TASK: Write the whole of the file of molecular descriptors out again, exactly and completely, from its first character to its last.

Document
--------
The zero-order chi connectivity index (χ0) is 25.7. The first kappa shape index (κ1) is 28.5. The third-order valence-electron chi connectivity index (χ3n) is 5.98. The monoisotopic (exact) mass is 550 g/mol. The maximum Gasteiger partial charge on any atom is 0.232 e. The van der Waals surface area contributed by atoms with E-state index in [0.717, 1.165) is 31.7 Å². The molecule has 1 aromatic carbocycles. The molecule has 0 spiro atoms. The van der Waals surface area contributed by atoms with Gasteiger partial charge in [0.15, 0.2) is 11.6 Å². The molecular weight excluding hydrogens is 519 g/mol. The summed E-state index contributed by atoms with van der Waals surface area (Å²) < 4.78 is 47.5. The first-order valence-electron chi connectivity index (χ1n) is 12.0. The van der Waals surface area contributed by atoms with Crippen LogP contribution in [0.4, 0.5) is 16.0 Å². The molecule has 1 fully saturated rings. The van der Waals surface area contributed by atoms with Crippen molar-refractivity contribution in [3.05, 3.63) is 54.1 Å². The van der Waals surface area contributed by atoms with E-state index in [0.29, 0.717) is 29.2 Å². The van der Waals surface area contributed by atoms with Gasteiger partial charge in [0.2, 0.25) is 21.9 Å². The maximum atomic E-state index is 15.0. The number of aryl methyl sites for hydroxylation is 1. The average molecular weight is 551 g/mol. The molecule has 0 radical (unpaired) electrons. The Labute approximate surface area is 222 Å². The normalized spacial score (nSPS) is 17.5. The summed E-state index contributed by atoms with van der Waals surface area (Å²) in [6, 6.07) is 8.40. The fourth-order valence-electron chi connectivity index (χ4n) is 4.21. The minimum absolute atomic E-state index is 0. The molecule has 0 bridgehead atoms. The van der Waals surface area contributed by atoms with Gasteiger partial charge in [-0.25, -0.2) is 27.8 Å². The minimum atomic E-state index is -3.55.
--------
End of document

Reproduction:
The zero-order chi connectivity index (χ0) is 25.7. The first kappa shape index (κ1) is 28.5. The third-order valence-electron chi connectivity index (χ3n) is 5.98. The monoisotopic (exact) mass is 550 g/mol. The maximum Gasteiger partial charge on any atom is 0.232 e. The van der Waals surface area contributed by atoms with E-state index in [0.717, 1.165) is 31.7 Å². The molecule has 1 aromatic carbocycles. The molecule has 0 spiro atoms. The van der Waals surface area contributed by atoms with Gasteiger partial charge in [0.15, 0.2) is 11.6 Å². The molecular weight excluding hydrogens is 519 g/mol. The summed E-state index contributed by atoms with van der Waals surface area (Å²) < 4.78 is 47.5. The first-order valence-electron chi connectivity index (χ1n) is 12.0. The van der Waals surface area contributed by atoms with Crippen LogP contribution in [0.4, 0.5) is 16.0 Å². The molecule has 1 fully saturated rings. The van der Waals surface area contributed by atoms with Crippen molar-refractivity contribution in [3.05, 3.63) is 54.1 Å². The van der Waals surface area contributed by atoms with E-state index in [0.29, 0.717) is 29.2 Å². The van der Waals surface area contributed by atoms with Gasteiger partial charge in [0.2, 0.25) is 21.9 Å². The maximum atomic E-state index is 15.0. The number of aryl methyl sites for hydroxylation is 1. The average molecular weight is 551 g/mol. The molecule has 0 radical (unpaired) electrons. The Labute approximate surface area is 222 Å². The normalized spacial score (nSPS) is 17.5. The summed E-state index contributed by atoms with van der Waals surface area (Å²) in [6, 6.07) is 8.40. The fourth-order valence-electron chi connectivity index (χ4n) is 4.21. The minimum absolute atomic E-state index is 0. The molecule has 0 bridgehead atoms. The van der Waals surface area contributed by atoms with Gasteiger partial charge in [-0.25, -0.2) is 27.8 Å². The minimum atomic E-state index is -3.55.